Page 121 - Jewish Book Annual Volume 41

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BEN -HORIN / ZEVI SCHARFSTEIN
115
ments o f progressivist methodology and educational psychology
into courses o f study based on “essentials” found in the classics o f
religion, literature, and science. The educated person, according
to this view, is he or she who masters these culturological funda­
mentals. Scharfstein’s “essentialism” is embedded in a distinction
he draws between the Hebrew teacher and the Hebrew person.
As he pu t it in the introduc tion o f
Methods of Teaching Hebrew:
You will say: “What is the difference between a Hebrew
teacher and a Hebrew person?” — T h e difference is great.
T he former is a craftsman who acquires for himself the best
possible ways and masters them; the latter carries in his
hea rt the vision o f [Jewish] revival. He who joins vision to
craft deserves the honorable designation of
Hebrew teacher.
Method, he goes on, is importan t in teaching: “The difference
between a good method and a bad one is like the difference
between flying by plane and walking on foot to traverse distances.
And yet the method is not the beginning and the end o f teaching.”
It is Scharfstein’s deepest conviction tha t the ingredient which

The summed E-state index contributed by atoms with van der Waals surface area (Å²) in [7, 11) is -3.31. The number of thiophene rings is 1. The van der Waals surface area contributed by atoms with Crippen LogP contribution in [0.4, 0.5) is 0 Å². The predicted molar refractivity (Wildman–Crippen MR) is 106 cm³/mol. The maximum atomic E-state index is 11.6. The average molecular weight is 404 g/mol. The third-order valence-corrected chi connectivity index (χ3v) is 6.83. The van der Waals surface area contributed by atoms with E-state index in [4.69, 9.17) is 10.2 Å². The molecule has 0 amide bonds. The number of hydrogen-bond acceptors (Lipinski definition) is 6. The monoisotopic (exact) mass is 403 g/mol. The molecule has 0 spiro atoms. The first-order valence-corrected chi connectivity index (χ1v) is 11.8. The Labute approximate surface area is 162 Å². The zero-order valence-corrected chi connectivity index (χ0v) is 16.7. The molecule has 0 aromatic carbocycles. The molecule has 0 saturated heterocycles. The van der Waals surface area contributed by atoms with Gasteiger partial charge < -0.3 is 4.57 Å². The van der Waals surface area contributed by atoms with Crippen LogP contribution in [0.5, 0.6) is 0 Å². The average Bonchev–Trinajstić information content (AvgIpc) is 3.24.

gives teaching its special flavor is “
love
which is the fruit o f vision
and the hea r t’s yearning. . . . Love is a contagious emotion and it
moves from teacher to student. By its power, the study o f Hebrew
will be regarded by the child as a diadem o f beauty on his head .” It
follows tha t overstressing method may, in fact, have detrimental
results which are overlooked by the more radical progressivists:
“Whoever does not seek the revival o f the Jewish people and its
language will hea r his inne r voice whisper in his ear tha t the
method o f translation in the vernacular [which Scharfstein
opposes] is good, tha t the value o f spoken Hebrew is small.” But
he who is o f ou r deeper faith —
ha-ma°amin
— will not station him ­
self on the side o f “method first” nor will he, as Scharfstein states
elsewhere, suppo rt the notion o f “the child’s convenience first” or
“the env ironm en t’s dictates first.” Instead, he will give priority to
the essentials o f national survival and revival, to the command­
ments o f the Jewish people’s
love.
Scharfstein’s “essentialism” vigorously assailed progressivism’s
child-centered school and paren t-cen tered school. Scharfstein
foresaw and tried to forestall the decline o f Jewish educational
standards, o f its will-to achieve, its concern for though t.4 These,
4 In
Asihah im ha-Morim al Hayyehem u-Melakhtam
(I Shall Talk with Teachers